# Tag Info

3

I would recommend trying CGAL http://www.cgal.org/Manual/latest/doc_html/cgal_manual/Triangulation_3/Chapter_main.html#Section_39.2 , as Paul suggested above. CGAL is a robust and well-supported library that has been around quite some time. I've used it happily in the past, even on point sets with co-linear and co-planar points. I don't know if it's the very ...

3

The duality between Voronoi cells and vertices of the triangulation is pretty clear: each vertex of the Delaunay triangulation is a site in the Voronoi diagram which gets associated with its Voronoi cell. To understand the duality between Delaunay triangles and Voronoi vertices, start by looking at this image from https://stackoverflow.com/questions/...

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You could use a Least Square fit approach to fit some polynomial via neighboring nodes. You could even make the Least Square fit weighted based on distances (potentially passed through something like a Gaussian function) from neighboring nodes to the location you want to evaluate the polynomial at. The latter approach, which can be viewed as local ...

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To compute the Voronoi diagram of huge (>100 millions) sets of points, you can use the following algorithm: 1) create a kd-tree with all the points 2) for each point p [in parallel optionally] N = 10 while not finished compute the N nearest neighbors of the point p compute the intersection of the N half-spaces defined by p ...

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Seems like the experts are not answering your question so I will try to provide an idea. But before I do that I strongly suggest that you look up in the literature for some sophisticated methods that have been already developed. However, without guaranteeing that this is a good or fast or efficient suggestion, I propose the following methodology. Keep in ...

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In a cell centered finite volume setting your are discretising the fluxes over your cell boundary as you indicated. Lets say we look at one face between the cubes A and B, the calculated flux would be: $$f_{AB} = \frac{1}{\frac{1}{a_{A}} + \frac{1}{a_{B}} } ~\frac{u_B-u_A}{h} ~ F$$ with the fraction is the harmonic average (!) between the diffusivities in ...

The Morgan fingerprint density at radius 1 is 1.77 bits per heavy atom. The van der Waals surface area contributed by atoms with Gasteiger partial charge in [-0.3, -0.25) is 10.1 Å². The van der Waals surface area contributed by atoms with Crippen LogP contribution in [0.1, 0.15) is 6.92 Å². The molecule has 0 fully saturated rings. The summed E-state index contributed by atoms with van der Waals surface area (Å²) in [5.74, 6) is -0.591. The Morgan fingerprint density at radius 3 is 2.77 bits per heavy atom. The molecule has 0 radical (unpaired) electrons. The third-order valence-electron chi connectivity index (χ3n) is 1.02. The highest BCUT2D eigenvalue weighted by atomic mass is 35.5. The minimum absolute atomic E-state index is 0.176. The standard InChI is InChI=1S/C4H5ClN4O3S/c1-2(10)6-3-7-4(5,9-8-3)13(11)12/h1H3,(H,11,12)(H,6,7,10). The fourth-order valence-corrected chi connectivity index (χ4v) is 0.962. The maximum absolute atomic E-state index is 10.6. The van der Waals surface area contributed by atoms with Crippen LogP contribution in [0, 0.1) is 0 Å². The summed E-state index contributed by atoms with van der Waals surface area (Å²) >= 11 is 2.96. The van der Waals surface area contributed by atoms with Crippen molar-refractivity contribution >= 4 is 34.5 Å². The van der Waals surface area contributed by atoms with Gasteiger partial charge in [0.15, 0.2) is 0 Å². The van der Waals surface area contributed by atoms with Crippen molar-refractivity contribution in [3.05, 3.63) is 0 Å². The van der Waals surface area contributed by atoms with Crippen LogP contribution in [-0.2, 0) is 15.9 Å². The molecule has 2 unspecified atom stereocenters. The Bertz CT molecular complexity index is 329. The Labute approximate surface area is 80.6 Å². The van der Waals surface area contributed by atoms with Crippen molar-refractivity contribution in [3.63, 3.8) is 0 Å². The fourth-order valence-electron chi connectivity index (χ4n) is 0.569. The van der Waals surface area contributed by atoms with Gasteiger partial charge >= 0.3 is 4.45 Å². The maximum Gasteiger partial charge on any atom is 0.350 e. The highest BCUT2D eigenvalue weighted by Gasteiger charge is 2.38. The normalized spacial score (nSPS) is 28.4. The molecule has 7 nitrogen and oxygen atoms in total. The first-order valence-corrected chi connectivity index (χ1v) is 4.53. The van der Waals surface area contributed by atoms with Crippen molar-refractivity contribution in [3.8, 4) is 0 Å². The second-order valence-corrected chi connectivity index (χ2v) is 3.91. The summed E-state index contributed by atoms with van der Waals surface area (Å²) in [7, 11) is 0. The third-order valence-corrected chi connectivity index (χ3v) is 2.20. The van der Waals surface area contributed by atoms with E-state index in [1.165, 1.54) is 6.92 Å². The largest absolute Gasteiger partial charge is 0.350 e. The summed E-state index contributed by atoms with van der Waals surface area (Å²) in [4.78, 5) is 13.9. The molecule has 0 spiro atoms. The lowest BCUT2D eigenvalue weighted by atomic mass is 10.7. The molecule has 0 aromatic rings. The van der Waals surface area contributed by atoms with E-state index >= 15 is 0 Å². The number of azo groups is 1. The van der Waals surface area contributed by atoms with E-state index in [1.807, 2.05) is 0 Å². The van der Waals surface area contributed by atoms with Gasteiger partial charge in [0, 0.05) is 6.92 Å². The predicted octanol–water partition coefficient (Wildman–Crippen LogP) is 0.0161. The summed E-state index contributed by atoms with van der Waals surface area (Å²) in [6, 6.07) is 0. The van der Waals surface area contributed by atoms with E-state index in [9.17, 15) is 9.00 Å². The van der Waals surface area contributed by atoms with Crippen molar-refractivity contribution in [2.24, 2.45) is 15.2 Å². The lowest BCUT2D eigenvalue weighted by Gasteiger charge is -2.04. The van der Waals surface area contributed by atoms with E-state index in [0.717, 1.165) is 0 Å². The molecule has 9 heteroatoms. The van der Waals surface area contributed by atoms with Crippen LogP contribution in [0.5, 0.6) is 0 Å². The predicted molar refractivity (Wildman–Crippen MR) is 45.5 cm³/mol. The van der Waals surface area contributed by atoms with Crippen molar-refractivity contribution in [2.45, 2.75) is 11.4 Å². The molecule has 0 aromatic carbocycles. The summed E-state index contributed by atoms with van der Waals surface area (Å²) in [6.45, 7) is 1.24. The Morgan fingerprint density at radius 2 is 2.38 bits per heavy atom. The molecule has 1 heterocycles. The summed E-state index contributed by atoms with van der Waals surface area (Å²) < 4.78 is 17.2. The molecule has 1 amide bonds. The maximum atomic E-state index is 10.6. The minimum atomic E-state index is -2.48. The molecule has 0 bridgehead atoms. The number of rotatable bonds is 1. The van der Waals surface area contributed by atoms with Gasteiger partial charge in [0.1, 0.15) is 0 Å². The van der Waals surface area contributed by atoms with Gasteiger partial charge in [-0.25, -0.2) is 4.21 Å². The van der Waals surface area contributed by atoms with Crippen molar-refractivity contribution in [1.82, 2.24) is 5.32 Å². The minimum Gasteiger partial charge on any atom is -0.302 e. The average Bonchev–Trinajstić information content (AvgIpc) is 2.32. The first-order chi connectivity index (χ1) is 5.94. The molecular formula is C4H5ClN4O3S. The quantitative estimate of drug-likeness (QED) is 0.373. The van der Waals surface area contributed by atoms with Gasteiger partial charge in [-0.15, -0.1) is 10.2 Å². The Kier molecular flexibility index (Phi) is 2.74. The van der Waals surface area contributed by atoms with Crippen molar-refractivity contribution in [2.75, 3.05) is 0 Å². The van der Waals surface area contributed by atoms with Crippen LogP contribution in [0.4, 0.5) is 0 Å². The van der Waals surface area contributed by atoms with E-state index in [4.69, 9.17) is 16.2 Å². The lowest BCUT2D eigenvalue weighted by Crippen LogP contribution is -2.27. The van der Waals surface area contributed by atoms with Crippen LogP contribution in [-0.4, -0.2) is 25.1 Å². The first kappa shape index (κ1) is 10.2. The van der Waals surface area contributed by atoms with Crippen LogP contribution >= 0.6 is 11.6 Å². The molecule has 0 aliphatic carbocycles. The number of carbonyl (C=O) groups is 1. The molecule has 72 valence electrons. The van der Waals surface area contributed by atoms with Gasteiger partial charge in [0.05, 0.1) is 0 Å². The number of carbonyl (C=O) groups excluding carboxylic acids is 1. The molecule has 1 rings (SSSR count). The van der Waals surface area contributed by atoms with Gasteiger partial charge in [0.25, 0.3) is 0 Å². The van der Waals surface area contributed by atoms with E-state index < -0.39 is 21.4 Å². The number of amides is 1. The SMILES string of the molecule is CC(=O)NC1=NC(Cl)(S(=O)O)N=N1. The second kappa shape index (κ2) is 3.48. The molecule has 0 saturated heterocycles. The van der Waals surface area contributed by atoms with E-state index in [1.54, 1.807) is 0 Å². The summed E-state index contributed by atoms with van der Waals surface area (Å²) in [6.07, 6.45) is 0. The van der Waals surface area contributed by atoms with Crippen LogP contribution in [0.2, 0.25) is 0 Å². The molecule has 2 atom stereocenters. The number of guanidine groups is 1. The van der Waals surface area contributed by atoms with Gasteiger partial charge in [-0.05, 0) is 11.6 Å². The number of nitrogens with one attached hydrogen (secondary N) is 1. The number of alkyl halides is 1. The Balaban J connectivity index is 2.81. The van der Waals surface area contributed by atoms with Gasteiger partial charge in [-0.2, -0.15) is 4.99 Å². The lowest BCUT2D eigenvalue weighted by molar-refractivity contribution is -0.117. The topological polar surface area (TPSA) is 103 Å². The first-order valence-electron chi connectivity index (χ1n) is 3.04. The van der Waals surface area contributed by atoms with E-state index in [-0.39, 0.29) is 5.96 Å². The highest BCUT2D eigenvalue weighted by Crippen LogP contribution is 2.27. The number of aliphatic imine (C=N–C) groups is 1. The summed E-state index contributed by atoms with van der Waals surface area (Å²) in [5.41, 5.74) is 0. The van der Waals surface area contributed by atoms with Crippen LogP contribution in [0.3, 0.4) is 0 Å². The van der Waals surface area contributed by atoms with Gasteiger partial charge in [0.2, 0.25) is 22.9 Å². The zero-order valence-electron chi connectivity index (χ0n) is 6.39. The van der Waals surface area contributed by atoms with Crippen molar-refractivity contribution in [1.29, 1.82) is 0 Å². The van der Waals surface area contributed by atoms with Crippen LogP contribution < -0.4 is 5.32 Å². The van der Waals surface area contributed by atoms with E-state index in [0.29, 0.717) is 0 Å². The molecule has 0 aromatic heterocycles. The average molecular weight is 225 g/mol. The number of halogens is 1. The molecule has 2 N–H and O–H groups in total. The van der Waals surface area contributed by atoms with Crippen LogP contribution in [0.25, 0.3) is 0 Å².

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It is not polynomial, but you may be interested in the Natural Neighbors interpolation (it fits well with Voronoi diagram). To evaluate the interpolant at a given point, insert the point into the diagram, and compute the volumes of the intersections between the new Vornoi cell (of the added point) and the Voronoi cells in the diagram before inserting the ...

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You can try the geogram software that I'm developping: http://alice.loria.fr/software/geogram/doc/html/index.html It has a parallel algorithm that computes the DT of 14 million vertices in less than 19 seconds on an Intel Core I7 (for 1 million vertices it takes around 0.8 s)

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The simplest way of doing this is to surround your iner box with a bigger box that contains at least all the nearest neighbours of the points within your inner box. Note that there will be an issue arising when the inner box is close to the edge of the encompassing data box: you have no external points. Calculating a Voronoi/Delaunay tessellation may be ...

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I understand your question as: I want to draw Voronoi diagram for a subset of points such that it is same as the one which is obtained when considering the complete set of points. Voronoi diagrams are drawn by first joining neighboring points and then drawing a plane perpendicular to the line at the midpoint. You do this for all the nearest neighbors and ...

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